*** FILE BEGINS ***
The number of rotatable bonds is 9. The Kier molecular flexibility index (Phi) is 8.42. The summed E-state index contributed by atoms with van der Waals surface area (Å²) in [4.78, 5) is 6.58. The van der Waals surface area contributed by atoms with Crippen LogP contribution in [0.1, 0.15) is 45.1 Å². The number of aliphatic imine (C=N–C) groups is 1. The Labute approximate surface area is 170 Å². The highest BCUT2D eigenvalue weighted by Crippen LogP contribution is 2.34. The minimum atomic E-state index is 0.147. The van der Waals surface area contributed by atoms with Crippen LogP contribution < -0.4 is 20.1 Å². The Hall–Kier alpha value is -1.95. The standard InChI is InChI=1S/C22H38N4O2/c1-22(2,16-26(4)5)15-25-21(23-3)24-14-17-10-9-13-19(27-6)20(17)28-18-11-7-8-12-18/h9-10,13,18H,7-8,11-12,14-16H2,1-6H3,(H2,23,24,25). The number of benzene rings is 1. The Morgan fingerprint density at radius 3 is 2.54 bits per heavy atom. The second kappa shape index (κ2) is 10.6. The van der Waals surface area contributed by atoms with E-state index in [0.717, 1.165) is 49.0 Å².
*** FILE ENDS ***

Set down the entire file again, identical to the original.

The number of rotatable bonds is 9. The Kier molecular flexibility index (Phi) is 8.42. The summed E-state index contributed by atoms with van der Waals surface area (Å²) in [4.78, 5) is 6.58. The van der Waals surface area contributed by atoms with Crippen LogP contribution in [0.1, 0.15) is 45.1 Å². The number of aliphatic imine (C=N–C) groups is 1. The Labute approximate surface area is 170 Å². The highest BCUT2D eigenvalue weighted by Crippen LogP contribution is 2.34. The minimum atomic E-state index is 0.147. The van der Waals surface area contributed by atoms with Crippen LogP contribution < -0.4 is 20.1 Å². The Hall–Kier alpha value is -1.95. The standard InChI is InChI=1S/C22H38N4O2/c1-22(2,16-26(4)5)15-25-21(23-3)24-14-17-10-9-13-19(27-6)20(17)28-18-11-7-8-12-18/h9-10,13,18H,7-8,11-12,14-16H2,1-6H3,(H2,23,24,25). The number of benzene rings is 1. The Morgan fingerprint density at radius 3 is 2.54 bits per heavy atom. The second kappa shape index (κ2) is 10.6. The van der Waals surface area contributed by atoms with E-state index in [0.717, 1.165) is 49.0 Å².